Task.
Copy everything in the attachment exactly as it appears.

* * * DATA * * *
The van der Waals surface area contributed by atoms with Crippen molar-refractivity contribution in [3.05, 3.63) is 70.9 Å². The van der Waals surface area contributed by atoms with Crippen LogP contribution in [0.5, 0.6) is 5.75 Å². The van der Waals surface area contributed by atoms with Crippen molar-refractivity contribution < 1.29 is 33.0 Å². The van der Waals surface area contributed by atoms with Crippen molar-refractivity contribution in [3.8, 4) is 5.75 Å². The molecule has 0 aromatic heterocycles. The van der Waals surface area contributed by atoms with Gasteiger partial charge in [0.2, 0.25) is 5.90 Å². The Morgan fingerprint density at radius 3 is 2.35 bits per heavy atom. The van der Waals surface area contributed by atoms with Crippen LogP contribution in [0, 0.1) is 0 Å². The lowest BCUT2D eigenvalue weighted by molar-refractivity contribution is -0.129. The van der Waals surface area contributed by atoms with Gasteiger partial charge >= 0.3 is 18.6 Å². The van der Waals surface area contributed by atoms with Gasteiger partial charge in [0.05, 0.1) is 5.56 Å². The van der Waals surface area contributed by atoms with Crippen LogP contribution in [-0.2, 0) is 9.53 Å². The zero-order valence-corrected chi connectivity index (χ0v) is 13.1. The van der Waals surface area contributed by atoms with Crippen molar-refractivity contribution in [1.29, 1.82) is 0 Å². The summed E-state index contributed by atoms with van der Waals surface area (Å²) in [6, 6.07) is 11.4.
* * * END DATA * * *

The van der Waals surface area contributed by atoms with Crippen molar-refractivity contribution in [3.05, 3.63) is 70.9 Å². The van der Waals surface area contributed by atoms with Crippen LogP contribution in [0.5, 0.6) is 5.75 Å². The van der Waals surface area contributed by atoms with Crippen molar-refractivity contribution < 1.29 is 33.0 Å². The van der Waals surface area contributed by atoms with Crippen molar-refractivity contribution in [3.8, 4) is 5.75 Å². The molecule has 0 aromatic heterocycles. The van der Waals surface area contributed by atoms with Gasteiger partial charge in [0.2, 0.25) is 5.90 Å². The Morgan fingerprint density at radius 3 is 2.35 bits per heavy atom. The van der Waals surface area contributed by atoms with Crippen LogP contribution in [0, 0.1) is 0 Å². The lowest BCUT2D eigenvalue weighted by molar-refractivity contribution is -0.129. The van der Waals surface area contributed by atoms with Gasteiger partial charge >= 0.3 is 18.6 Å². The van der Waals surface area contributed by atoms with Gasteiger partial charge in [0.05, 0.1) is 5.56 Å². The van der Waals surface area contributed by atoms with Crippen LogP contribution in [-0.2, 0) is 9.53 Å². The zero-order valence-corrected chi connectivity index (χ0v) is 13.1. The van der Waals surface area contributed by atoms with Crippen molar-refractivity contribution in [1.29, 1.82) is 0 Å². The summed E-state index contributed by atoms with van der Waals surface area (Å²) in [6, 6.07) is 11.4.